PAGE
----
AZUZ: OK, so the government steps in, it decides it wants to buy some of these toxic assets. How does that help the economy?

LEVS: If the government comes along and buys it up, so it's not on the bank's books anymore, all of a sudden those bank's books are looking better, people can start doing business with them, banks can do business with each other because you've gotten rid of this stuff that's making their books look really bad.

AZUZ: Josh Levs, thanks very much for joining us on CNN Student News.

LEVS: Thank you, I like it here.



AZUZ: Well, some analysts think that investors' reaction to that banking plan is the reason why the Dow Jones Industrial Average made a big jump yesterday. Experts use the Dow as a sign of how the whole stock market is doing. Yesterday, it gained about 500 points, and that is the biggest one-day increase since last November.

Well, experts predict the eruption of Alaska's Mount Redoubt could last for months! The volcano has experienced five "explosive events" since Sunday, shooting ash about 60,000 feet into the air. This comes nearly 20 years after its last eruption. Officials are monitoring the situation. They're concerned about the impact on nearby air travel and people who live near the volcano.

And flood waters are threatening thousands of homes in North Dakota. The National Guard and the Federal Emergency Management Agency have been called in to help as residents race to fill sandbags to hold off the rising water. The amount of rainfall in the next few days could determine just how bad this situation will get.

Word to the Wise


iconic (adjective) relating to an important or lasting symbol


American Icons

AZUZ: Some iconic American companies are being hit hard by the recession. You probably remember GM asking the federal government for financial help recently. These companies have been part of our lives for years. Some people find it hard to imagine them ever disappearing, but this isn't a new thing, and some experts argue it's not necessarily a bad thing, either. Maggie Lake explores the issue.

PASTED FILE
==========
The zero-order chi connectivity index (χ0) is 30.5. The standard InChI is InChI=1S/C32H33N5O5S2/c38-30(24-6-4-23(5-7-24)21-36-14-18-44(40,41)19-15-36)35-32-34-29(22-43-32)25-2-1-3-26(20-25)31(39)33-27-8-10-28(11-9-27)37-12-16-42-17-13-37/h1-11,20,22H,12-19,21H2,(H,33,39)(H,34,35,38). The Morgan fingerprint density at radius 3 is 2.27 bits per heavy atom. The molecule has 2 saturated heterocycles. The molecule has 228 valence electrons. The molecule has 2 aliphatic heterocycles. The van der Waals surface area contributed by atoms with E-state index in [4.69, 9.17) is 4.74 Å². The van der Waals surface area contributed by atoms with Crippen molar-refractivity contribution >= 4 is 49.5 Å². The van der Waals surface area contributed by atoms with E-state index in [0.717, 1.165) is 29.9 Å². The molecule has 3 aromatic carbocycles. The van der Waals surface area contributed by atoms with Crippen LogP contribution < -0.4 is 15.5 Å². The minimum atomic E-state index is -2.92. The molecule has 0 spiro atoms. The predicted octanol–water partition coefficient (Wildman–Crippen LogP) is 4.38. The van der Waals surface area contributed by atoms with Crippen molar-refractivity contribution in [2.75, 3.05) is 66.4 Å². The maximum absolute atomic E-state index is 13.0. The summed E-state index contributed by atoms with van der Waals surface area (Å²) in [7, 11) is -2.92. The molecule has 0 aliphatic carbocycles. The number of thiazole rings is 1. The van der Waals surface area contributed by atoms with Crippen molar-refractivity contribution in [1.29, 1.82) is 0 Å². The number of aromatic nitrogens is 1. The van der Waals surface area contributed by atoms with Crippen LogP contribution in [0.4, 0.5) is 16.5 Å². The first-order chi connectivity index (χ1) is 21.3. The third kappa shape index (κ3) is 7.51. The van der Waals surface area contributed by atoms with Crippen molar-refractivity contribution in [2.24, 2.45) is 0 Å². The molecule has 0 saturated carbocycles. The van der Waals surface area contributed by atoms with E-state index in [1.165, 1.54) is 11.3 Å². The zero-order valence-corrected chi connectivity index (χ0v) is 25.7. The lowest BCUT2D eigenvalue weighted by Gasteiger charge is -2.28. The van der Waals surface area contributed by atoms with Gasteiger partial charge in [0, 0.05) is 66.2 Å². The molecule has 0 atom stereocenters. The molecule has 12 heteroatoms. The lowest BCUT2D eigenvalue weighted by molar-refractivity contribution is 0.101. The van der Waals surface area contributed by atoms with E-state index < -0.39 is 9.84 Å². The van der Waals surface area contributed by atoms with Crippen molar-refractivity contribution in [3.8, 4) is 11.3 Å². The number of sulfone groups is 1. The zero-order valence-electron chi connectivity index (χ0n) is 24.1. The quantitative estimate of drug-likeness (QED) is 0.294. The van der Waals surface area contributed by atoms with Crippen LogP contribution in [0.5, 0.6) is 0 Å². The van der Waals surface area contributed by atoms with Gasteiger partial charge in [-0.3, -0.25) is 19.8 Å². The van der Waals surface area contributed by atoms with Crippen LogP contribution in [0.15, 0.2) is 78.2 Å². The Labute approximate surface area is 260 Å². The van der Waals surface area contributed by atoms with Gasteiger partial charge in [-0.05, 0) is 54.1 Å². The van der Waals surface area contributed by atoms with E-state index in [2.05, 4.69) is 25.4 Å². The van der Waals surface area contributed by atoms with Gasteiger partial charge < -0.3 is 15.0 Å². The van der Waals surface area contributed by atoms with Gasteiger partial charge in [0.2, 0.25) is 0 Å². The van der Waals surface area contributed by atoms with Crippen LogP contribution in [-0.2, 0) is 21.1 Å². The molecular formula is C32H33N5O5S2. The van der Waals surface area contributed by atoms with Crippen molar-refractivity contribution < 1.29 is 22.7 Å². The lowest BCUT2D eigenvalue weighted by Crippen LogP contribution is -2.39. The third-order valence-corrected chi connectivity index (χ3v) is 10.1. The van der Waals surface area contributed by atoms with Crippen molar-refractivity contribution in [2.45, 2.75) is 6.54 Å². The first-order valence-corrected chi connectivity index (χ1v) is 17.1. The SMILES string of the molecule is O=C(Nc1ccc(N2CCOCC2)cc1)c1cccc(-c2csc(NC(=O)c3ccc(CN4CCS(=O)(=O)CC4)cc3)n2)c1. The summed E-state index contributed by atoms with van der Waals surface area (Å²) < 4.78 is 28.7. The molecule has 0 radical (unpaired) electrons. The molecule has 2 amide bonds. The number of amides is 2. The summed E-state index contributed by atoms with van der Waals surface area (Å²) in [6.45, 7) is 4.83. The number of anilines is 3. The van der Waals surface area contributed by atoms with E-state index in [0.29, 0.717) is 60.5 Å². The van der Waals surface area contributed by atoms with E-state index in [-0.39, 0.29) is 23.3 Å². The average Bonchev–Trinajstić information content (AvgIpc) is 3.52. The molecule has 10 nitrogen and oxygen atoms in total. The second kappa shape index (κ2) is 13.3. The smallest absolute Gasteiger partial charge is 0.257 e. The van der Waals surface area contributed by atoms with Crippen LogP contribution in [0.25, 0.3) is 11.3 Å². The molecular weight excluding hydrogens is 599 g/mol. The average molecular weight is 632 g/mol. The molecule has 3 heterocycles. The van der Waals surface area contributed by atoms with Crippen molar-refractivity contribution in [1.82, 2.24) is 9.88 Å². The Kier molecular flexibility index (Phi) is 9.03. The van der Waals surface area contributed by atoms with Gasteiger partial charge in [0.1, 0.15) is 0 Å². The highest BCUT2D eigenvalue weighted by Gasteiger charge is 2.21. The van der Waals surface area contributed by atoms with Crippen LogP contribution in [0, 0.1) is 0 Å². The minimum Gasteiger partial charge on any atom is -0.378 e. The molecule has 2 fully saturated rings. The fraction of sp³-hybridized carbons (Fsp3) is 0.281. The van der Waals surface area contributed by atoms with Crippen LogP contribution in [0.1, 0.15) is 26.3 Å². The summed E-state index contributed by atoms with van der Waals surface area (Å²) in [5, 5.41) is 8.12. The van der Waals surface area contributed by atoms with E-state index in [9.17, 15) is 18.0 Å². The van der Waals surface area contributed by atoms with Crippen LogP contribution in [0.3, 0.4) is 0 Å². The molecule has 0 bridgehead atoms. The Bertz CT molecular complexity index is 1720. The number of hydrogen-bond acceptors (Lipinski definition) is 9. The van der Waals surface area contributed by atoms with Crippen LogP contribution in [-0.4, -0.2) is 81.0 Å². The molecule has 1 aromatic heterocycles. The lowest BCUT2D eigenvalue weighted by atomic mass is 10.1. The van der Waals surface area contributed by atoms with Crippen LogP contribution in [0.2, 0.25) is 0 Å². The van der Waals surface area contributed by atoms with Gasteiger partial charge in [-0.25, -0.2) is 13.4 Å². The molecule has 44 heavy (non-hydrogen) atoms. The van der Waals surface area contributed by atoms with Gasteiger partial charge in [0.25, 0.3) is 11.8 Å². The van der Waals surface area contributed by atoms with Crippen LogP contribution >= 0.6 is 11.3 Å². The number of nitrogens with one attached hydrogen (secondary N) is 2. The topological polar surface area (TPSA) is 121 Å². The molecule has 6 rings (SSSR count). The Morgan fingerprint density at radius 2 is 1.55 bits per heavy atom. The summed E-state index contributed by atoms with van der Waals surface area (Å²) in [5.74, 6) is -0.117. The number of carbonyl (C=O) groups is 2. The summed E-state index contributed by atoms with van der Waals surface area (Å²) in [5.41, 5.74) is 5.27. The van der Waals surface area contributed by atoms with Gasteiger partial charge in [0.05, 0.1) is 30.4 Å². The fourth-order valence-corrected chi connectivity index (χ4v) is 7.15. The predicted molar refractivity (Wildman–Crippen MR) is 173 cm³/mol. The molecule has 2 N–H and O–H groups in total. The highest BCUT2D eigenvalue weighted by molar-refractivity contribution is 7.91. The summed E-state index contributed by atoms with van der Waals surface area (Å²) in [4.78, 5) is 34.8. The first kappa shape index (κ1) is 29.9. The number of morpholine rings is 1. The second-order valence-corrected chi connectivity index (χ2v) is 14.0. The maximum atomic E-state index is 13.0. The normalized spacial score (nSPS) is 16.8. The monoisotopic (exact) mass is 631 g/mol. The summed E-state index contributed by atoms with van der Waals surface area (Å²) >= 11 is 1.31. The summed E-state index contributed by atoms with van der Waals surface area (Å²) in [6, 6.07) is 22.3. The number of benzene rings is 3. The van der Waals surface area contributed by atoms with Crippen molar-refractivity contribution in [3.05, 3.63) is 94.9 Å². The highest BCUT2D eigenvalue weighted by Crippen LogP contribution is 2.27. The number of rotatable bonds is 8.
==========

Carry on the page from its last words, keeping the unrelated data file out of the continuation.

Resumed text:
MAGGIE LAKE, CNN REPORTER: Their stories are entwined with America's story: They prospered in the boom times and, like America itself, are being hit hard in the bad. Weeks ago, shares of 100-year-old icon General Motors dropped below $1.50, a level not seen since the Great Depression. General Electric, an original member of the Dow Industrials, saw shares fall to a 16-year low under $8. And one share of Citigroup, once the most powerful financial firm in the world, dipped briefly below a buck, less than the cost of a withdrawal fee.

WILLIAM COHAN, AUTHOR, "HOUSE OF CARDS": It's historic, it's extraordinary, I mean, and yet they're so big and so iconic, that it makes it all the more dramatic.

LAKE: Dramatic and extraordinary, yes. But New York University Professor Richard Sylla says America has seen these wrenching times before, many times before.

RICHARD SYLLA, PROFESSOR, NEW YORK UNIVERSITY/STERN SCHOOL OF BUSINESS: This is nothing really new, it's just happening to us now and we're not used to it.

LAKE: U.S. history is filled with the names of iconic firms that not only struggled in hard times, but never recovered from them. Two of America's largest companies at the turn of the century were the Pennsylvania Railroad and the New York Central Railroad. They went belly up in the 1970s. And more than 5,000 banks failed in the Great Depression.

SYLLA: Capitalism is often described as creative destruction. When you have a crisis like this, it sort of weeds out the weaker companies.